ABSTRACT: The effects of partially cooperating firms are examined in N-firm oligopolies. The Herfindahl-Hirschmann Index is assumed to detect the violation of the antitrust regulation by the firms, and based on this assumption a piece-wise differentiable dynamic system can be developed. The firms stop cooperating if this index becomes larger than a certain threshold and they restart or continue cooperating otherwise. The equilibria of the dynamic system are first determined. Local and global asymptotic stability of the equilibria are then investigated showing the complexity of the dynamic behavior of the system.

November 18, 2009 | Permalink | Comments (1) | TrackBack (0)

Deterrence in Competition Law

Posted by D. Daniel Sokol

Paolo Buccirossi (LEAR), Lorenzo Ciari (Lear and EUI), Tomaso Duso (Humboldt University Berlin and WZB), Giancarlo Spagnolo (University of Rome Tor Vergata), and Cristiana Vitale (LEAR) focus on Deterrence in Competition Law.

ABSTRACT: This paper provides a comprehensive discussion of the deterrence properties of a competition policy regime. On the basis of the economic theory of law enforcement we identify several factors that are likely to affect its degree of deterrence: 1) sanctions and damages; 2) financial and human resources; 3) powers during the investigation; 4) quality of the law; 5) independence and 6) separation of power. We then discuss how to measure deterrence. We review the literature that uses surveys to solicit direct information on changes in the behavior of firms due to the threats posed by the enforcement of antitrust rules, and the literature based on the analysis of hard data. We finally argue that the most challenging task, both theoretically and empirically, is how to distinguish between “good” deterrence and “bad” deterrence.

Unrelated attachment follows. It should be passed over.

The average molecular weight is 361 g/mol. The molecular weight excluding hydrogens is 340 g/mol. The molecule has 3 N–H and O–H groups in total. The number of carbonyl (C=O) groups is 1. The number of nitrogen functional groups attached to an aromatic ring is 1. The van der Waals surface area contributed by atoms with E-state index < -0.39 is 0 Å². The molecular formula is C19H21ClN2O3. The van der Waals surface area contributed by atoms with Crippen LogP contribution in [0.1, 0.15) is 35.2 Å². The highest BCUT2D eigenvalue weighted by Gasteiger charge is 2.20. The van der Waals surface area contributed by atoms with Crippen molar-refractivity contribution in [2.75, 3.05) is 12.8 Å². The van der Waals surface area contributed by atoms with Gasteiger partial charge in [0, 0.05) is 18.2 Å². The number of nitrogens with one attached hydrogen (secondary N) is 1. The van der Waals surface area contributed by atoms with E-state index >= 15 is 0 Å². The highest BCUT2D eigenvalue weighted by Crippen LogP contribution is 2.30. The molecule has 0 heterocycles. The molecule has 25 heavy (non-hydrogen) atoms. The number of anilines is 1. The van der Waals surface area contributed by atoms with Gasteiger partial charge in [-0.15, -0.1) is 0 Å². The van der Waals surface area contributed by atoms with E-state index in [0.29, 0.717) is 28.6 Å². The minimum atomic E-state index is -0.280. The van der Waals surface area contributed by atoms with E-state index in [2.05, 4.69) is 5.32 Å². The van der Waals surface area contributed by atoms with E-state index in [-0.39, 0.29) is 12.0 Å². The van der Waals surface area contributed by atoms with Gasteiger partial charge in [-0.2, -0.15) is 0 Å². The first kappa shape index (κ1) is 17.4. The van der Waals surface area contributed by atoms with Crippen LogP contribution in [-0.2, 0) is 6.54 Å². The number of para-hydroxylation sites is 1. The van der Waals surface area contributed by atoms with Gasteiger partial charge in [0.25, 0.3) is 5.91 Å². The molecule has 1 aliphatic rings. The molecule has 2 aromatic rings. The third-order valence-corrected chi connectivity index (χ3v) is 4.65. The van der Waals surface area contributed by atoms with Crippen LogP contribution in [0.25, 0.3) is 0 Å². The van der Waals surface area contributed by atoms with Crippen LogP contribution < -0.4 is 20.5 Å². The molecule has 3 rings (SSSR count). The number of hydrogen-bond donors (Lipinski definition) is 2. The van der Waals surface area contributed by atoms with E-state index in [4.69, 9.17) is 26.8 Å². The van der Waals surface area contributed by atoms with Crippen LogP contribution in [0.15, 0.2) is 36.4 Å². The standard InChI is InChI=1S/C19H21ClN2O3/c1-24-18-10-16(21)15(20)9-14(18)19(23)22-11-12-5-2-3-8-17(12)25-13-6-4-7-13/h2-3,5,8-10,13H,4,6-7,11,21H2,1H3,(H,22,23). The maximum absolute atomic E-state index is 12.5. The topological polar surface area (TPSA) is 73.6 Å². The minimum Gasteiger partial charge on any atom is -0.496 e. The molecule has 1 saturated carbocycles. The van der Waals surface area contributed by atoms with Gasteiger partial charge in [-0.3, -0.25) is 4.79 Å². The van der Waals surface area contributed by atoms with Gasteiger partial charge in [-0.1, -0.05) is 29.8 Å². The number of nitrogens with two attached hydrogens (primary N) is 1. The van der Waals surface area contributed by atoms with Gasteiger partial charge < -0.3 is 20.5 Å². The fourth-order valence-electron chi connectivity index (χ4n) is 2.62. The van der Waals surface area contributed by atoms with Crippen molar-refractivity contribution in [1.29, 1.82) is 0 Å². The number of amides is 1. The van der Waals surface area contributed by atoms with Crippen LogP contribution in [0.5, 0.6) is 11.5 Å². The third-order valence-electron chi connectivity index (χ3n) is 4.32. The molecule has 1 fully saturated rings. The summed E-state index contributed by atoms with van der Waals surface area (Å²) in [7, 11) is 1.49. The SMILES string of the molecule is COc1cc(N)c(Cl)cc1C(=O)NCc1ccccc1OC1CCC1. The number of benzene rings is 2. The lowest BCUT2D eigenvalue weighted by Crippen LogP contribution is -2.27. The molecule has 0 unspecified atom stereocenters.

November 18, 2009 | Permalink | Comments (0) | TrackBack (0)

Whistling Past the Graveyard: The Problem with the Per Se Legality Treatment of Pay-For-Delay Settlements

Posted by D. Daniel Sokol

Michael Kades (Federal Trade Commission) explains Whistling Past the Graveyard: The Problem with the Per Se Legality Treatment of Pay-For-Delay Settlements.

ABSTRACT: Arguably, the most important debate in antitrust jurisprudence involves pay-for-delay patent settlements in which the brand company pays the generic to stay out of the market. As a matter of economics, it will generally be most profitable if the brand and the generic firm avoid the possibility of competition and share the resulting monopoly profits; however, such settlements will reduce competition and increase the costs of drugs. If pay-for-delay settlements are legal, parties will enter them to the detriment of consumers.

Current cases, in particular the Tamoxifen and Ciprofloxacin decisions, however, have gone a long way towards adopting just such a standard, a standard that is already having an effect. By adopting an approach without regard to its implications or erroneously suggesting that pay for delay settlements are an ineffective way to delay competition, courts are essentially whistling past the graveyard.

November 18, 2009 | Permalink | Comments (0) | TrackBack (0)

Welcome CCP Competition Policy Blog

Posted by D. Daniel Sokol

The University of East Anglia's Centre for Competition Policy (note the British spelling of Center for those of you who are US readers -- this means that the Centre for Competition Policy is that much better because they have cool spellings and accents) has just launched a new website CCP Competition Policy Blog.  The blog editors are Bruce Lyons and Andreas Stephans.

November 18, 2009 | Permalink | Comments (0) | TrackBack (0)

The Approach to State Aid in the Restructuring of the Financial Sector

Posted by D. Daniel Sokol

Lorenzo Coppi & Jenny Haydock, (both CRA International) describe The Approach to State Aid in the Restructuring of the Financial Sector.

ABSTRACT: The unprecedented nature of the financial crisis in autumn 2008 led the European Commission to approve a series of state support measures for the financial sector under Article 87(3)(b), which allows for aid to be considered compatible with the common market if it is “to promote the execution of an important project of common European interest or to remedy a serious disturbance in the economy of a Member State.” There was a consensus that the very serious financial crisis constituted a “serious disturbance” to the European economy.

There are minimal precedents on the use of Article 87(3)(b), and therefore the Commission has advanced a framework for the analysis, especially in its communication, The Return to Viability and the Assessment of Restructuring Measures in the Financial Sector in the Current Crisis under the State Aid Rules. This paper discusses that communication and the appropriate framework for analyzing aid to the financial sector given under Article 87(3)(b).